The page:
M. Evelina Galang
Galang is director of the creative writing program at the University of Miami. Her work includes the novel One Tribe and the short story collection Her Wild American Self. In her new novel, Angel de la Luna and the 5th Glorious Mystery, Galang introduces the reader to Angel, a typical teenage girl living in Manila. However, we quickly learn that, although she constantly texts and rebels against her mother, her life is not typical at all. Her father is missing and her mother is reaching the brink of insanity. Galang recently learned that Angel de la Luna has been selected for the 2014 Amelia Bloomer Project, a r ecommended reading list of feminist literature for young people through age 18.
What's on your nightstand?
Claire of the Sea Light by Edwidge Danticat.
Since you both live in Miami, you've seen her success grow. What have you observed?
First of all, she has a great capacity for empathy and for being able to see a story and naming it. And, I think in part what happens when a writer like Edwidge emerges from a community like the Haitian-American community is there is such great pride that comes with knowing this writer, this eloquent writer. So, her success of course has to do with her natural talent, but also from being at the right place at the right time — from being from this growing community that is so proud of her success.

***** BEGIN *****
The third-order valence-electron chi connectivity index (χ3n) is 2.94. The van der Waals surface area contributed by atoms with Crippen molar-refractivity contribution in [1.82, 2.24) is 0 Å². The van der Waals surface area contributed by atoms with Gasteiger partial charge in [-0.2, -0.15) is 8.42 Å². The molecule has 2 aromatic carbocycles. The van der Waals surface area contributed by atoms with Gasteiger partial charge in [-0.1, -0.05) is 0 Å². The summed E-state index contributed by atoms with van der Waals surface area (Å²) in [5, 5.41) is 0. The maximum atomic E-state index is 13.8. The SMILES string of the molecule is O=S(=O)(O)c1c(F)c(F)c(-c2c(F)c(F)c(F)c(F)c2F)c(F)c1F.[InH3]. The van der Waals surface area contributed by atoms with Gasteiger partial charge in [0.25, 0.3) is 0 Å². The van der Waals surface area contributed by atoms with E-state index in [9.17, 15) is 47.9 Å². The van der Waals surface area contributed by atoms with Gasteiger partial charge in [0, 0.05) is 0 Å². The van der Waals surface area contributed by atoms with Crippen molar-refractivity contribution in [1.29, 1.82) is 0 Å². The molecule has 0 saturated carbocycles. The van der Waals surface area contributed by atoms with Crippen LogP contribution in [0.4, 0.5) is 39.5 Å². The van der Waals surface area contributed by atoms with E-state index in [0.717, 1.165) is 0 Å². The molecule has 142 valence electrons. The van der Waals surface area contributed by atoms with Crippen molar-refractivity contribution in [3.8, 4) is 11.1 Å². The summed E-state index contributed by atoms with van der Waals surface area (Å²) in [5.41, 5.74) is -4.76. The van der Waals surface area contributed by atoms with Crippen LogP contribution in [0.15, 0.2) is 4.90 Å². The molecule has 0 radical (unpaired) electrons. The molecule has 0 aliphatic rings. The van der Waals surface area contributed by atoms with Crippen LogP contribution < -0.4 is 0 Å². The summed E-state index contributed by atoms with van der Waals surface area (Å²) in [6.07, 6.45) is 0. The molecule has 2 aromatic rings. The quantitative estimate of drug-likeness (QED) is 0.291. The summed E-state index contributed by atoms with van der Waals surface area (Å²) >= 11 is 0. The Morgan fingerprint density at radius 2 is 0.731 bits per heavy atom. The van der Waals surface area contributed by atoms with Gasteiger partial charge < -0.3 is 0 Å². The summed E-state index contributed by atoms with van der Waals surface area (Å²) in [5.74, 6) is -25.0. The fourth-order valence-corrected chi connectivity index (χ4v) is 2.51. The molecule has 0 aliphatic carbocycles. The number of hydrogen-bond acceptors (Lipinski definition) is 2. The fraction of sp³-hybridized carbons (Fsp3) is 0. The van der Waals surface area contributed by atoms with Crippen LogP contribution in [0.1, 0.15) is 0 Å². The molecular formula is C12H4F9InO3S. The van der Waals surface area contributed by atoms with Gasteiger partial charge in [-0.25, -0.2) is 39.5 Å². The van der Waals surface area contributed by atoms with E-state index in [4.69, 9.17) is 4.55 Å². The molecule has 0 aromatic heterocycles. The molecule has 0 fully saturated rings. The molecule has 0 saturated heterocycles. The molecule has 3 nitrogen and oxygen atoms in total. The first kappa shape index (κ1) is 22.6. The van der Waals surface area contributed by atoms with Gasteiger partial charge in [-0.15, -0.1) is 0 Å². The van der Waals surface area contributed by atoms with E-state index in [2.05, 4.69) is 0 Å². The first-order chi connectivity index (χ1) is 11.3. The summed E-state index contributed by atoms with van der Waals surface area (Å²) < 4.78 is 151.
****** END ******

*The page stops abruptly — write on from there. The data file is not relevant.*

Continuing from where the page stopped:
What else are you reading?
I will assign short stories and books in my classes. It's a great way to teach writing, so for teaching, I've used Sightseeing by Rattawut Lapcharoensap. I like to teach using one of the short stories in the book, At the Cafe Lovely. It's very good. I teach it for structure and for putting plot together. I like to have students break down the most unattractive pieces and look at it as a mechanic would look under the hood of the car and then put it back together. I also recently used Leche by R. Zamora Linmark, who's a visiting author for the university.
Piper Castillo can be reached at firstname.lastname@example.org or (727) 445-4163.